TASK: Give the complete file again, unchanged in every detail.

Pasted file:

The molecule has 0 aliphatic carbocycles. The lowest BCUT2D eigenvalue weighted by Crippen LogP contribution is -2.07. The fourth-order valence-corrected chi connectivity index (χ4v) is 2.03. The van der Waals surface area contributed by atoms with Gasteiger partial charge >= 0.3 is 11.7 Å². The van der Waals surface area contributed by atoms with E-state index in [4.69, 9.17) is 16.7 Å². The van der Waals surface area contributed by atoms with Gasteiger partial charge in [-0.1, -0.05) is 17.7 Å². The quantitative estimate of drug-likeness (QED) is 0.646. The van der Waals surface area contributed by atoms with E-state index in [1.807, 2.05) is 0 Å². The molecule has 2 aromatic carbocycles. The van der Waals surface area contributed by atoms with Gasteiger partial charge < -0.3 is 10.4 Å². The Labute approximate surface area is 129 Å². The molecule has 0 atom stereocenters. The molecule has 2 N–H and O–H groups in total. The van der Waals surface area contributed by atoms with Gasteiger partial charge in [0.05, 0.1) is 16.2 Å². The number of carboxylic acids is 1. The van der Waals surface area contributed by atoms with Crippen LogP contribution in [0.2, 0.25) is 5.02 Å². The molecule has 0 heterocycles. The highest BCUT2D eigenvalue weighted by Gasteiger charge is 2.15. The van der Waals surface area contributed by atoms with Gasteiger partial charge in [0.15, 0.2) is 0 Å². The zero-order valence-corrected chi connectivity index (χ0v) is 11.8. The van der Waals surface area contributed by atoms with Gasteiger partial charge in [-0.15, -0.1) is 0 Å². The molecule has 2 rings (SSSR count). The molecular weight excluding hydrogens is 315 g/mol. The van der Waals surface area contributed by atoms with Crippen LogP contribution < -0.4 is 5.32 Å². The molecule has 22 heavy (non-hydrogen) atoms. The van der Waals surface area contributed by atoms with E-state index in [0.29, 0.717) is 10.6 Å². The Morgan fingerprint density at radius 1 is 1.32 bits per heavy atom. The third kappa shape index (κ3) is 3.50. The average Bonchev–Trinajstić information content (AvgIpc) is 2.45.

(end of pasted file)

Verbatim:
The molecule has 0 aliphatic carbocycles. The lowest BCUT2D eigenvalue weighted by Crippen LogP contribution is -2.07. The fourth-order valence-corrected chi connectivity index (χ4v) is 2.03. The van der Waals surface area contributed by atoms with Gasteiger partial charge >= 0.3 is 11.7 Å². The van der Waals surface area contributed by atoms with E-state index in [4.69, 9.17) is 16.7 Å². The van der Waals surface area contributed by atoms with Gasteiger partial charge in [-0.1, -0.05) is 17.7 Å². The quantitative estimate of drug-likeness (QED) is 0.646. The van der Waals surface area contributed by atoms with E-state index in [1.807, 2.05) is 0 Å². The molecule has 2 aromatic carbocycles. The van der Waals surface area contributed by atoms with Gasteiger partial charge < -0.3 is 10.4 Å². The Labute approximate surface area is 129 Å². The molecule has 0 atom stereocenters. The molecule has 2 N–H and O–H groups in total. The van der Waals surface area contributed by atoms with Gasteiger partial charge in [0.05, 0.1) is 16.2 Å². The number of carboxylic acids is 1. The van der Waals surface area contributed by atoms with Crippen LogP contribution in [0.2, 0.25) is 5.02 Å². The molecule has 0 heterocycles. The highest BCUT2D eigenvalue weighted by Gasteiger charge is 2.15. The van der Waals surface area contributed by atoms with Gasteiger partial charge in [0.15, 0.2) is 0 Å². The zero-order valence-corrected chi connectivity index (χ0v) is 11.8. The van der Waals surface area contributed by atoms with Gasteiger partial charge in [-0.15, -0.1) is 0 Å². The molecule has 2 rings (SSSR count). The molecular weight excluding hydrogens is 315 g/mol. The van der Waals surface area contributed by atoms with Crippen LogP contribution < -0.4 is 5.32 Å². The molecule has 22 heavy (non-hydrogen) atoms. The van der Waals surface area contributed by atoms with E-state index in [0.29, 0.717) is 10.6 Å². The Morgan fingerprint density at radius 1 is 1.32 bits per heavy atom. The third kappa shape index (κ3) is 3.50. The average Bonchev–Trinajstić information content (AvgIpc) is 2.45.